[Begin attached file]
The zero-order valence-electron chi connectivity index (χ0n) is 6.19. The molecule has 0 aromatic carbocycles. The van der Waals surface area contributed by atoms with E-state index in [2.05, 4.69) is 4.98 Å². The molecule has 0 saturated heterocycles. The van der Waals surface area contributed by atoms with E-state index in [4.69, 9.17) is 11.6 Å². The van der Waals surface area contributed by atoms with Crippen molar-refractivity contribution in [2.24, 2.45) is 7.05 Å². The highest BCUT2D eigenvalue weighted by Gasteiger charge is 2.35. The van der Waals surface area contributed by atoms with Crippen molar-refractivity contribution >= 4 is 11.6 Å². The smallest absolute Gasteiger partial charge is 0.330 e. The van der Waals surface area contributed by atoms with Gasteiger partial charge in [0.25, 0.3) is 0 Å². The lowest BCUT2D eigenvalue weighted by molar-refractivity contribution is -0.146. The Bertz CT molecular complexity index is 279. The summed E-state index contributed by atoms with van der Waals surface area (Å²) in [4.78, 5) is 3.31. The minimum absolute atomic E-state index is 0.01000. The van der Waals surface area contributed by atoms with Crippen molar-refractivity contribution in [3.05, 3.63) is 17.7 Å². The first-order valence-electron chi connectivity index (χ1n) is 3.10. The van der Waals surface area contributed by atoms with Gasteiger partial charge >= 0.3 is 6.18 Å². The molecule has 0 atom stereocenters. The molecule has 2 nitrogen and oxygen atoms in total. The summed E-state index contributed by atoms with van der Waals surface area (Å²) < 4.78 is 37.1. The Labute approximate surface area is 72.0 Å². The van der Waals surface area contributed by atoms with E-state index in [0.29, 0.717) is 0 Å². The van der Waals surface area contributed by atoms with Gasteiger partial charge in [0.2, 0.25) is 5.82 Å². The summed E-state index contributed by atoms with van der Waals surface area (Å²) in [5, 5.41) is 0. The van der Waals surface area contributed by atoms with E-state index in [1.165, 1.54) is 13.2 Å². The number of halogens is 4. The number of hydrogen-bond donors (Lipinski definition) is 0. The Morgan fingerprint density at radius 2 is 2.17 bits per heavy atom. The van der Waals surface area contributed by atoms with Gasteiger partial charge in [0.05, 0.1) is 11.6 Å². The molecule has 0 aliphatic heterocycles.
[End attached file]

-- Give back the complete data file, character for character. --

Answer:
The zero-order valence-electron chi connectivity index (χ0n) is 6.19. The molecule has 0 aromatic carbocycles. The van der Waals surface area contributed by atoms with E-state index in [2.05, 4.69) is 4.98 Å². The molecule has 0 saturated heterocycles. The van der Waals surface area contributed by atoms with E-state index in [4.69, 9.17) is 11.6 Å². The van der Waals surface area contributed by atoms with Crippen molar-refractivity contribution in [2.24, 2.45) is 7.05 Å². The highest BCUT2D eigenvalue weighted by Gasteiger charge is 2.35. The van der Waals surface area contributed by atoms with Crippen molar-refractivity contribution >= 4 is 11.6 Å². The smallest absolute Gasteiger partial charge is 0.330 e. The van der Waals surface area contributed by atoms with Gasteiger partial charge in [0.25, 0.3) is 0 Å². The lowest BCUT2D eigenvalue weighted by molar-refractivity contribution is -0.146. The Bertz CT molecular complexity index is 279. The summed E-state index contributed by atoms with van der Waals surface area (Å²) in [4.78, 5) is 3.31. The minimum absolute atomic E-state index is 0.01000. The van der Waals surface area contributed by atoms with Crippen molar-refractivity contribution in [3.05, 3.63) is 17.7 Å². The first-order valence-electron chi connectivity index (χ1n) is 3.10. The van der Waals surface area contributed by atoms with Gasteiger partial charge >= 0.3 is 6.18 Å². The molecule has 0 atom stereocenters. The molecule has 2 nitrogen and oxygen atoms in total. The summed E-state index contributed by atoms with van der Waals surface area (Å²) < 4.78 is 37.1. The Labute approximate surface area is 72.0 Å². The van der Waals surface area contributed by atoms with E-state index in [0.29, 0.717) is 0 Å². The van der Waals surface area contributed by atoms with Gasteiger partial charge in [0.2, 0.25) is 5.82 Å². The summed E-state index contributed by atoms with van der Waals surface area (Å²) in [5, 5.41) is 0. The van der Waals surface area contributed by atoms with E-state index in [1.165, 1.54) is 13.2 Å². The number of halogens is 4. The number of hydrogen-bond donors (Lipinski definition) is 0. The Morgan fingerprint density at radius 2 is 2.17 bits per heavy atom. The van der Waals surface area contributed by atoms with Gasteiger partial charge in [0.05, 0.1) is 11.6 Å². The molecule has 0 aliphatic heterocycles.